The second strategy is much easier. Say, you want to study law at university. Wanting to become a lawyer means competing against thousands of people. However, if you combine law with a technology degree, you potentially become rare and valuable to an employer. And if you can add other skills such as public speaking or writing or something else, then you may become even more valuable. And that will be reflected in the income you earn.

2. Where you live

Location matters. Where you live will have a large say in what type of job you get and the salary that you receive.

Numerous studies suggest that larger cities attract higher salaries. In Australia, Sydney has the highest median weekly earnings of $1,300 per week, followed by Perth at $1,211, Melbourne’s $1,200 and Brisbane’s $1,199.

Job availability is also an issue in smaller cities or states. As of October, Tasmania and South Australia have the highest jobless rates in Australia at 4.2% and 4% respectively, while New South Wales has the lowest rate at 3.2%.

Of course, job availability and salary aren’t the only factors to consider when it comes to location. Cost is another. Larger cities such as Sydney and Melbourne have much higher costs, especially for housing and education. You need a higher salary to cover these costs.

3. Who you marry

Yes, who you marry is critical to your finances. I’m not talking about marrying someone rich, although if you’re that way inclined, don’t let me stop you.

I’m talking more about when marriages fall apart. Divorce is an expensive exercise and one best avoided.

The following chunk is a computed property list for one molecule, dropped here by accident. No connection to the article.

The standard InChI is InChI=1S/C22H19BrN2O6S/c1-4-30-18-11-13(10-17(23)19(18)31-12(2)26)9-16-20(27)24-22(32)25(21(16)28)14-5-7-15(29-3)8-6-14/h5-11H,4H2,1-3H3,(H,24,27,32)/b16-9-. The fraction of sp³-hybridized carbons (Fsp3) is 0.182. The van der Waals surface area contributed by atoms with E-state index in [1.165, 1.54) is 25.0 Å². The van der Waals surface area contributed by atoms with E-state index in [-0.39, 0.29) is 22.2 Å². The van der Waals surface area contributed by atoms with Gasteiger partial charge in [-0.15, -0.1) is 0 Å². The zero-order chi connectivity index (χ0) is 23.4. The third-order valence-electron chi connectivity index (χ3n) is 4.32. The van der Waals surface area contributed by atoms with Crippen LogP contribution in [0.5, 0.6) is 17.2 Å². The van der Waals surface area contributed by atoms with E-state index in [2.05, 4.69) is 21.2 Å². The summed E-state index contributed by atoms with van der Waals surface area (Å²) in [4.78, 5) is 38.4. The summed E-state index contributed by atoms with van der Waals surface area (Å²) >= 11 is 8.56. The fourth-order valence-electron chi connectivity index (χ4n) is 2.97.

The application process to divorce is inexpensive. It’s when things get messy that the costs tend to rise. I’m told (never experienced) that arbitration for divorce can set you back $4,000-8,000 a day and going to court will cost $75,000+, though often a lot more.

Marry well and your finances will thank you.

4. Whether you have a family

Whether you decide to have a family or not will have a huge bearing on your wealth. I have a daughter in primary school who does six after-school activities. Recently, I added up the costs of these activities - and I wish I hadn’t. Needless to say, there are plans for significant cutbacks on her activities next year.

The University of Canberra did a comprehensive study on the costs of raising kids until they left home. It found the cost for a middle-income family of raising two children until they left home was $812,000 and for high-income families it was $1.09 million. Keep in mind that this study was done in 2013, and costs have risen since then. However, an average of $400,000-500,000 for each child seems about right in my eyes.

If you decide to have kids, plan and budget accordingly.

5. How you invest your savings

First, you need to have savings. That means your income must be more than your costs. If achieving this is a struggle, or even if it isn’t, making a budget is essential.

If you need inspiration for budgeting, it’s worth reading Thomas Stanley’s The Millionaire Next Door. The book details the common traits of everyday millionaires in America. One of the key traits is frugality – keeping costs down even when your wealth increases.

I also like the idea of zero-based budgeting. This is a concept where you plan each year’s budget by starting at ‘zero’. That means, justifying all spending each year based on needs rather than on what you’ve done in the past. Private equity firm, 3G Capital, pioneered the idea and successfully applied it at companies such as Anheuser-Busch InBev, Burger King, and Heinz.

Once you have savings, you need to decide how to invest it. Do you take the money and buy a house? Do you invest it in a business which you own and/or manage and operate? Or do you invest in stocks?

Whichever route you take, it’s best to start early in life to allow the magic of compound interest to work.